In our weekly Market Monday insights, Prosperity Investment Management examines the latest developments across the globe's biggest financial markets - providing you with all the latest information you need to know.
The Nasdaq Composite Index registered an all-time high towards the end of a broadly lacklustre week for US markets, owing to pandemic concerns.
As the Nasdaq Composite Index closed above 16,000 for the very first time, thus recording its 46th all-time high this year, the Dow Jones Industrial Average and S&P 500 both ended in negative territory as coronavirus cases across Europe and the US continue to climb once again.
UK inflation hit its highest level in almost a decade in October, reaching 4.2% on an annual basis - up from 3.1% in September. Higher energy costs were a big part of the uptick in consumer prices. Meanwhile, the number of payroll employees increased by 160,000 to 29.3 million between September and October. These developments prompted speculation that the Bank of England (BoE) might increase interest rates in December. BoE Governor Andrew Bailey told a Parliamentary committee that “the labour market looks tight” and that he was “very uneasy about the inflation situation.”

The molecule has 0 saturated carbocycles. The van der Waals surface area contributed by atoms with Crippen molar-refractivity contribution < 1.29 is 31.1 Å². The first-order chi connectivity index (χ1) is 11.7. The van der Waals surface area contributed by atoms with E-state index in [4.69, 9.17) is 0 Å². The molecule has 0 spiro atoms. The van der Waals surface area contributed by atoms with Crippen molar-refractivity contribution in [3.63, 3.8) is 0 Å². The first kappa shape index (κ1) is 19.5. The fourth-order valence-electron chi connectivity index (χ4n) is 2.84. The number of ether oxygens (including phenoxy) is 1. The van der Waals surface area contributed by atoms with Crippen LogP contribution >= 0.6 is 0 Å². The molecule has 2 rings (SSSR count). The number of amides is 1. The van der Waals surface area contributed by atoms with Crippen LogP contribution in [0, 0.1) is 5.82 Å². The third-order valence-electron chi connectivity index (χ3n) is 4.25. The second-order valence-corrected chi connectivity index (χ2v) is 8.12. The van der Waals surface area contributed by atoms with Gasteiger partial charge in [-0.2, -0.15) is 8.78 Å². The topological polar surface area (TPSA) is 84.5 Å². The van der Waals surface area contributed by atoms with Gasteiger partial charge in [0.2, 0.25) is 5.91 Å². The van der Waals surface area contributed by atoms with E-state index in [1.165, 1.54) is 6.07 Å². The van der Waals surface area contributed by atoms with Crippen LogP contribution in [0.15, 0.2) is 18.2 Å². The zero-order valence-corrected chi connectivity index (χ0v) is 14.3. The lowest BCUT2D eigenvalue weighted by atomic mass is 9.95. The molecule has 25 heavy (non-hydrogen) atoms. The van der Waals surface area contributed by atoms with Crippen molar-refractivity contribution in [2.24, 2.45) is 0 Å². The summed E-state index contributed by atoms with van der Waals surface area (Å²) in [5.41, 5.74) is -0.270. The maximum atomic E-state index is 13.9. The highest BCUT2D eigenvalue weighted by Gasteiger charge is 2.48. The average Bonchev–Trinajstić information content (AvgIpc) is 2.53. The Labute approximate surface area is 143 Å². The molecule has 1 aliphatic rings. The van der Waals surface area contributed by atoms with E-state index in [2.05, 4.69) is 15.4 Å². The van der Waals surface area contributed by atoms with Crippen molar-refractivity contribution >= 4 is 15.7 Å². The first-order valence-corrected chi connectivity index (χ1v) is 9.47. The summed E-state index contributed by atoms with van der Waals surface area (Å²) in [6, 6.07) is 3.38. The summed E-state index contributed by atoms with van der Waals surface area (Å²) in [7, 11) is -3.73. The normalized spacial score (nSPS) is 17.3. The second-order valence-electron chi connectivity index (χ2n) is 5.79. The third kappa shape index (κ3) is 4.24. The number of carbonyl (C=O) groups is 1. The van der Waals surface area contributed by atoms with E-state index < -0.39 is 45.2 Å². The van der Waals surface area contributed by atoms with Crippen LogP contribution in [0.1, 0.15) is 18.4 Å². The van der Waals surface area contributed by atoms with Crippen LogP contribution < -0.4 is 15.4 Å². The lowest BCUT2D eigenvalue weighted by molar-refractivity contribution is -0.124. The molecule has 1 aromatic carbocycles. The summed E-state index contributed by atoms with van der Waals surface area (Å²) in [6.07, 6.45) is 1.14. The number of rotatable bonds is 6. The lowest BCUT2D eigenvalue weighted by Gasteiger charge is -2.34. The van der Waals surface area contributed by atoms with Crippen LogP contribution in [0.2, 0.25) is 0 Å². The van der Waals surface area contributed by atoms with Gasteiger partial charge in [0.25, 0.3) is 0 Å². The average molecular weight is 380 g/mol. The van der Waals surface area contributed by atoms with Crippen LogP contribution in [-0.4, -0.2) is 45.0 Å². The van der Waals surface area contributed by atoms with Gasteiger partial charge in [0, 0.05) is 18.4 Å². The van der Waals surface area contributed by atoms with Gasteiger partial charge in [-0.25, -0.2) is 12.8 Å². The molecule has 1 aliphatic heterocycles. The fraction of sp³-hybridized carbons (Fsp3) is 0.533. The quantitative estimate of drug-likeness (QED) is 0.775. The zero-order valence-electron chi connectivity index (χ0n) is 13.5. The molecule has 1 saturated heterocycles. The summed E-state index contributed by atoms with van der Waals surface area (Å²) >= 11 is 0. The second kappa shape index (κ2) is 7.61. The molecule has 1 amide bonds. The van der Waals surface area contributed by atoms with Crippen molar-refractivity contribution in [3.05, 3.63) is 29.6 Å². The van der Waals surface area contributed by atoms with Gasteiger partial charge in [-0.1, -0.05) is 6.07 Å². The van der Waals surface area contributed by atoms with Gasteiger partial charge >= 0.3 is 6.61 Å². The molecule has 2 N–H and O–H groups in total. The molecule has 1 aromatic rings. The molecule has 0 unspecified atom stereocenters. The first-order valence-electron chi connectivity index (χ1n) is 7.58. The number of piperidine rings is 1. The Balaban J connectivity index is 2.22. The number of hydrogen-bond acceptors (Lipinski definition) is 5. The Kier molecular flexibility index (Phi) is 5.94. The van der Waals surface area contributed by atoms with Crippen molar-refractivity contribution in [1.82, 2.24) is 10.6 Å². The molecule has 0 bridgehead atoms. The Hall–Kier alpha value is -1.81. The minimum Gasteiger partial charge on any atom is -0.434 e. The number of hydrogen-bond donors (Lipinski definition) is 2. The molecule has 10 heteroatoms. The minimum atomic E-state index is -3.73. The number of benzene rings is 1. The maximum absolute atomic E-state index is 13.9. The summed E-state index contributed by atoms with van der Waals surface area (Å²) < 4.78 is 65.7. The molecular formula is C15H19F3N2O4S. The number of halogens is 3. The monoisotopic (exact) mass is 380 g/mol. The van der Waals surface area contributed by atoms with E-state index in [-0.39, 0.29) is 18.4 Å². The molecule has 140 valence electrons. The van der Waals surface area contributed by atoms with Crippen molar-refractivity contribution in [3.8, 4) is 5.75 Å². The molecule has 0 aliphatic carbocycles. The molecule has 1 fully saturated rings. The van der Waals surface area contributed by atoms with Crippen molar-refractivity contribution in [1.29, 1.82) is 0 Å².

The European Automobile Manufacturers’ Association said that new vehicle registrations in the European Union dropped by 30.3% month-on-month in October to a record low of 665,001 units. This sharp contraction stemmed primarily from the continued shortage of semiconductors that has impacted on the supply of new vehicles.
Further to last week’s news, more European countries have begun reimposing stricter restrictions - including stay-at-home orders and movement controls - to curb the spread of coronavirus. In addition to The Netherlands, who announced a three-week partial lockdown, Germany has introduced a three-step system of progressively tougher controls depending on hospitalisation rates in each region.
Finally in China, data released at the start of the week showed that economic momentum stayed weak in October as the property downturn weighed on industry. Prices for new and resold homes fell amid deeper contractions in construction starts and investment by developers. Housing sales shrank 21.2% in October from September, while 52 of the top 70 cities recorded month-on-month price declines - 16 more than in September.